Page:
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Home Environment as a Predictor of Long-Term Executive Functioning following Early Childhood Traumatic Brain Injury

Home Environment as a Predictor of Long-Term Executive Functioning following Early Childhood Traumatic Brain Injury | Journal of International Neuropsychological Society Vol 24, issue 1, Jan 2018

This study examined the relationship of the home environment to long-term executive functioning (EF) following early childhood traumatic brain injury (TBI). Methods: Participants (N=134) were drawn from a larger parent study of 3- to 6-year-old children hospitalized for severe TBI (n=16), complicated mild/moderate TBI (n=44), or orthopedic injury (OI; n=74), recruited prospectively at four tertiary care hospitals in the United States and followed for an average of 6.8 years post-injury. Quality of the home environment, caregiver psychological distress, and general family functioning were assessed shortly after injury (i.e., early home) and again at follow-up (i.e., late home). Participants completed several performance-based measures of EF at follow-up.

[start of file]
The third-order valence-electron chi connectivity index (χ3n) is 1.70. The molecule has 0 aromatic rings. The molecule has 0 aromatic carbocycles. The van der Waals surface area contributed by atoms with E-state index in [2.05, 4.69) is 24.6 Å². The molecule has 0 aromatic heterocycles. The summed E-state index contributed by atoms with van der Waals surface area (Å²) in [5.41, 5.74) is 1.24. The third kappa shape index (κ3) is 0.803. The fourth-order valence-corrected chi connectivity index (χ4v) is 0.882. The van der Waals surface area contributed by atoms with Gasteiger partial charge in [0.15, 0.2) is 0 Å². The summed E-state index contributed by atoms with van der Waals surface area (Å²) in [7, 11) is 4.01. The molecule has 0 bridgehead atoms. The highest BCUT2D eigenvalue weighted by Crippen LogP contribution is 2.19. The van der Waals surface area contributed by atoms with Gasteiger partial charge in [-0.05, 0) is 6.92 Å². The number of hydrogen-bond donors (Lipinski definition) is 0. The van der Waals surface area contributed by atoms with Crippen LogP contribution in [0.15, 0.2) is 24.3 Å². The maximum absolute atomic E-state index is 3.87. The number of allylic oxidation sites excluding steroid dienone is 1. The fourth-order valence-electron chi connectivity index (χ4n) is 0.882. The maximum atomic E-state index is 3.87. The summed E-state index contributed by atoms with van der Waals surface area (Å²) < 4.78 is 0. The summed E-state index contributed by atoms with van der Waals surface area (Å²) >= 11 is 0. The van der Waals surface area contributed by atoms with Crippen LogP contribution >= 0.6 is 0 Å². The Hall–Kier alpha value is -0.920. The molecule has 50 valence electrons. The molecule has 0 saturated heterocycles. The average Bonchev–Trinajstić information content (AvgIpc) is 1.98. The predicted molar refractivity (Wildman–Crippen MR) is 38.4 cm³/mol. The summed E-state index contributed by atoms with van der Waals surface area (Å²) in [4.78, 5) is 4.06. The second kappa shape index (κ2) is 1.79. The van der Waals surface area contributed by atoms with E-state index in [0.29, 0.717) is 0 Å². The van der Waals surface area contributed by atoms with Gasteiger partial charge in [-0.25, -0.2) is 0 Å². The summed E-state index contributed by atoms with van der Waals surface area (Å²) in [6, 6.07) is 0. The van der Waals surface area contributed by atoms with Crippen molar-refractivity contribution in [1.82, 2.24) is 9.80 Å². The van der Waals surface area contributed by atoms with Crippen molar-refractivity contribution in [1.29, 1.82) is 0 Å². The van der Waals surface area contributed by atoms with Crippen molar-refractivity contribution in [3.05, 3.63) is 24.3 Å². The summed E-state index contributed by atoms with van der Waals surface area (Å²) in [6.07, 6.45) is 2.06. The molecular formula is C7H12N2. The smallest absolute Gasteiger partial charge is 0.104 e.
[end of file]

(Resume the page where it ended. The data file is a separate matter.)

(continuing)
Conclusions: The home environment is not a consistent predictor of long-term EF in children with early TBI and OI, but may moderate the effects of TBI on EF.

The findings suggest that interventions designed to improve the quality of stimulation in children’s home environments might reduce the long-term effects of early childhood TBI on EF.

(JINS, 2018, 24, 11–21)

https://doi.org/10.1017/S1355617717000595